Report on report: China and Myanmar’s Peace Process

  • Written by S.H.A.N
  • Published in Analysis

The first thing I would like to say is my sincere thanks to Ms Yun Sun for writing this report. She certainly knows more than us (that means me) about China, Wa and the Kachin.

On China, these are the things I’ve learned:

  • Its official policy is “persuading for peace and facilitating dialogues”
  • There are certain Chinese special interest groups and individuals who have offered direct financial support for ethnic armed organizations in Myanmar:
  1. Yunnan Jingcheng Group, founded by Jingpo (Kachin) businessman Dong Lecheng. His hotel in Ruili was the venue for negotiation between Kachin Independence Organization/Army (KIO/KIA) and the Myanmar government in 2013
  2. Yucheng group, a private financial company founded by a 34 year old Ding Ning, currently under criminal investigation, had reportedly provided funding to six armed groups active on the border: Arakan Army (AA), KIO/KIA, Myanmar National Democratic Alliance Army (MNDAA),National Democratic Alliance Army (NDAA), Ta’ang National Liberation Army (TNLA) and United Wa State Army (UWSA)

On Kachin

  • The political and financial support KIA enjoys from their Chinese Kachin brothers is perhaps the strongest among all ethnic armed groups. Such strong support carries important sway in China, because the local governments are keen to pacify ethnic minority groups for the sake of social stability
  • But China is not really happy about the KIO/KIA on several factors: Not always supportive of Chinese investments, maintaining close ties with western countries and organizations, attempts of “internationalization of the Kachin issue” by proposing to invite the United States, the UK etc into the peace process, its radical hardliners opting for independence and “stalling the peace process” through the alliance under its leadership, the United Nationalities Federal Council (UNFC)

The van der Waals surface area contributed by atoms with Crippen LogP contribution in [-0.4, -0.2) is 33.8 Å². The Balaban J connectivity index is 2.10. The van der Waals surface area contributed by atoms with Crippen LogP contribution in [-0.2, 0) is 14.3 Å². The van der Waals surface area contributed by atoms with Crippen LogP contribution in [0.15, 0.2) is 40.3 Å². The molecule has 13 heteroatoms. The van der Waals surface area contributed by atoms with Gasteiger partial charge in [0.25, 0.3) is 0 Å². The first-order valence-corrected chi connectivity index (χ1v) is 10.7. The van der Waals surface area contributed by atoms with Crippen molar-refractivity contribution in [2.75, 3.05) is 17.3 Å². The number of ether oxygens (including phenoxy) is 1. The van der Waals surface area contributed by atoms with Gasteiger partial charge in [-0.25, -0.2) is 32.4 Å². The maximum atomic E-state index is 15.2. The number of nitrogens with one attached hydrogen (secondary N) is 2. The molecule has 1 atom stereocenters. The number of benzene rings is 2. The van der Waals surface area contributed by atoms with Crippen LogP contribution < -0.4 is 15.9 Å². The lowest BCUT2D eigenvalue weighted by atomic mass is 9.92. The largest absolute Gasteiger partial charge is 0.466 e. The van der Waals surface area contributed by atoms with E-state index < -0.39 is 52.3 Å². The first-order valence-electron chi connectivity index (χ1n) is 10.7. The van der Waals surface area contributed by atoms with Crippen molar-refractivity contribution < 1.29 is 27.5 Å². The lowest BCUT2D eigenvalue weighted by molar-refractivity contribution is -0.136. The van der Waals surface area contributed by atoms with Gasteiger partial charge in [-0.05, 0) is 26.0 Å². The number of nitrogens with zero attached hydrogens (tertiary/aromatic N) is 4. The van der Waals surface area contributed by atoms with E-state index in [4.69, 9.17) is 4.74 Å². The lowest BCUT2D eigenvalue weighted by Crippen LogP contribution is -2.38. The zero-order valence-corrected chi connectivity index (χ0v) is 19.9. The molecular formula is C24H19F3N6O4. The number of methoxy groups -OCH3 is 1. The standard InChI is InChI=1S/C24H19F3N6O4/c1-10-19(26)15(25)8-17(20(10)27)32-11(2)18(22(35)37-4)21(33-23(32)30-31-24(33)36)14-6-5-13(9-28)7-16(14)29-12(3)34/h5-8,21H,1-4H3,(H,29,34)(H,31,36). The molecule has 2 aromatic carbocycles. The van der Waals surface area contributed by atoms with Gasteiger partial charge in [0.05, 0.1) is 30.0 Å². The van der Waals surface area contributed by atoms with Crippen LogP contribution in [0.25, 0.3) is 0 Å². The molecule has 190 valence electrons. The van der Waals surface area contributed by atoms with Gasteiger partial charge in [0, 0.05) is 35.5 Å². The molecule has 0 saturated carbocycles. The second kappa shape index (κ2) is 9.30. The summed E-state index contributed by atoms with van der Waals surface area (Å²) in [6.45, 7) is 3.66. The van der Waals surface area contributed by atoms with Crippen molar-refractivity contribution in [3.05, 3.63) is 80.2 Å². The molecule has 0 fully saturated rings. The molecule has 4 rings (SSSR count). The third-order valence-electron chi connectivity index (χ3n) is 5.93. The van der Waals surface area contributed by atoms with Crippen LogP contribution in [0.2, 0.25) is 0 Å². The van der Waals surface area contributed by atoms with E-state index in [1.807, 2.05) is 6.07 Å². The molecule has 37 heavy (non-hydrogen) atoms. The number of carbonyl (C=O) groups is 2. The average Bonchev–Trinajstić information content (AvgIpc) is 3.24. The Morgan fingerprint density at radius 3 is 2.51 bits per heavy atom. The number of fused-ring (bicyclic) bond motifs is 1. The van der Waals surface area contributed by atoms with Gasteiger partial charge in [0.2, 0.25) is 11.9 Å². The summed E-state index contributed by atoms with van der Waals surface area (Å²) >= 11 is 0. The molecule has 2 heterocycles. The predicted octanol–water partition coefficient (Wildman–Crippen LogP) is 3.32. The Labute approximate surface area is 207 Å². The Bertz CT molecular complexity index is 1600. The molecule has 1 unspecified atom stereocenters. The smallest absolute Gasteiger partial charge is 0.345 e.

On Wa

  • Among all the ethnic groups in Myanmar, UWSA perhaps has the closest ties with and elicits the most sympathy from China, to the extent that some local officials regard UWSA as China’s “illegitimate child”
  • China will not push UWSA to quit the peace process; however, neither will it push UWSA to embrace by any settlement it is unwilling to accept. In the view of both China and UWSA, such an imposed settlement would be fragile, unsustainable, and only live likely to cause greater instability in the future
  • China supports the tacit leadership role of UWSA among the ethnic armed groups in northern Myanmar
  • Chinese authorities seem to tolerate Wa’s illicit economy, including drug trafficking and casinos, for revenue, and instead pursue tighter law enforcement within China to combat the crimes

Other than these six groups, according to her, the Shan State Army North and Shan State Army South also matter to China even though they are farther south from the border. However, compared to other groups, why they matter so much is something the author has only a few general answers, such as their stand on the NCA and cooperation with the government military, which “affect the unity and politics of ethnic armed groups”. For example, the current hostilities between the SSA South and the TNLA.

My thought is that perhaps Ms Yun Sun would like to find out more. And it wouldn’t have been difficult for a researcher of her stature to do that.

A great country is like the lowland toward which all streams flow. Hence, if a great country can lower itself before a small country, it will win over the small country; and if a small country can lower itself before a great country, it will win over the great country. The one wins by stooping; the other by remaining low.

Author: Yun Sun, Henry L. Stimson Center

Publisher: United States Institute of Peace

Chapter 61, Dao De Jing, by Lao Zi